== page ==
Please take a moment to drink in the lush green beauty of... succulent tables.
Crammed with stunning arrays of dinky succulents in green, yellow and purply hues, these indoor gardens will (literally) breathe life into an old coffee table, creating a striking home feature.
Topped with glass, they're like a mini green house for your favourite plants.
This spring we've spotted the trend circulating on Instagram and Pinterest, as people bring the outside in during lockdown.
Some green-fingered retailers, like Cali-based Blooming Tables, specialise in spectacular ready-made succulent tables and console gardens that will provide plenty of visual inspo.
But with a bit of know-how, you can easily craft one of your own, and freshen up your home space while you're at it.
Along with your table of choice, you will need:
1. The DIY process will vary depending on the kind of coffee table you want to work with.
2. We've seen succulent tables built from glass-topped rattan tables, sleek mid-century modern designs, and even old garden crates assembled for a rustic finish.
3. If your table already has a convenient receptacle for your plants, you will need to drill 2-3 holes in the base and line with plastic plant liners, which you can buy from your gardening centre.
4. Next, layer the compartment with gravel, horticultural charcoal and soil.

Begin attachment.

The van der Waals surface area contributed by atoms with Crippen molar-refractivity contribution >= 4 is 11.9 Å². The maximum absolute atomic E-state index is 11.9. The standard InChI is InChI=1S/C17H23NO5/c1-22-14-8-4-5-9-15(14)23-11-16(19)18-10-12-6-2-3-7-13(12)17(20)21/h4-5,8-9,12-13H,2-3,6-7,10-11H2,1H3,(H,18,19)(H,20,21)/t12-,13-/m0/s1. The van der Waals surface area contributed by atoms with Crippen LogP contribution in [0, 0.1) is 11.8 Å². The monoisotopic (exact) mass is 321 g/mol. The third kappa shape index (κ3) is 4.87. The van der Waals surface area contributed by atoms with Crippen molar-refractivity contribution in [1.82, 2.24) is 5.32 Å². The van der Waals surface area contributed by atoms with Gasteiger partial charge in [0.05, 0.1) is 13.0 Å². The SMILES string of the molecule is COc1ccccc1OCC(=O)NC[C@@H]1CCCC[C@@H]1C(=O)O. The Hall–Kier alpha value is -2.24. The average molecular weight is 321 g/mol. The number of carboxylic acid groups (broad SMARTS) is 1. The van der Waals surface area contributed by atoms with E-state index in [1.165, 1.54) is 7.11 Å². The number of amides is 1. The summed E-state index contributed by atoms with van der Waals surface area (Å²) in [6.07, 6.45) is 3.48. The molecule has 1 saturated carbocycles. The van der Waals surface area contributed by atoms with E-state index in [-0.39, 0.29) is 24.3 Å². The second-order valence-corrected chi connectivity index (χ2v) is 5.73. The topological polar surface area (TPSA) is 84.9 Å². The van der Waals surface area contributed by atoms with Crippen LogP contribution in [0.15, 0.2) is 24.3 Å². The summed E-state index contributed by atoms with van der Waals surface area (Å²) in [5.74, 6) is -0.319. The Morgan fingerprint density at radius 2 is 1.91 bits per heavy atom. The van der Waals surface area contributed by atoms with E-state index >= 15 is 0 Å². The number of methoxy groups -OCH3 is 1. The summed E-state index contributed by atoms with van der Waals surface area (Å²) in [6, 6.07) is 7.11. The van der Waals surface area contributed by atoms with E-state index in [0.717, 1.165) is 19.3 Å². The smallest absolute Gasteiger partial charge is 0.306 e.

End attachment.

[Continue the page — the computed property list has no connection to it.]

5. Create little wells in the soil and plant your succulents, they're hardy plants and should take root and establish themselves quickly.
6. Finish the look with assorted pebbles and a touch more gravel.
7. Either top and affix your tempered glass (this can be made-to-measure and ordered online) or reassemble your glass table top.
8. In the event that you need to custom-make a wooden planter box to fit the dimensions of your table, DIY expert Martha Stewart suggests using half inch plywood and locking the planter inside the table's frame with brackets, before re-laying the glass surface over the table. More work, sure, but potentially more satisfying.
Remember that succulents only need to be watered very minimally and thrive in dry areas - most do well in full sun.
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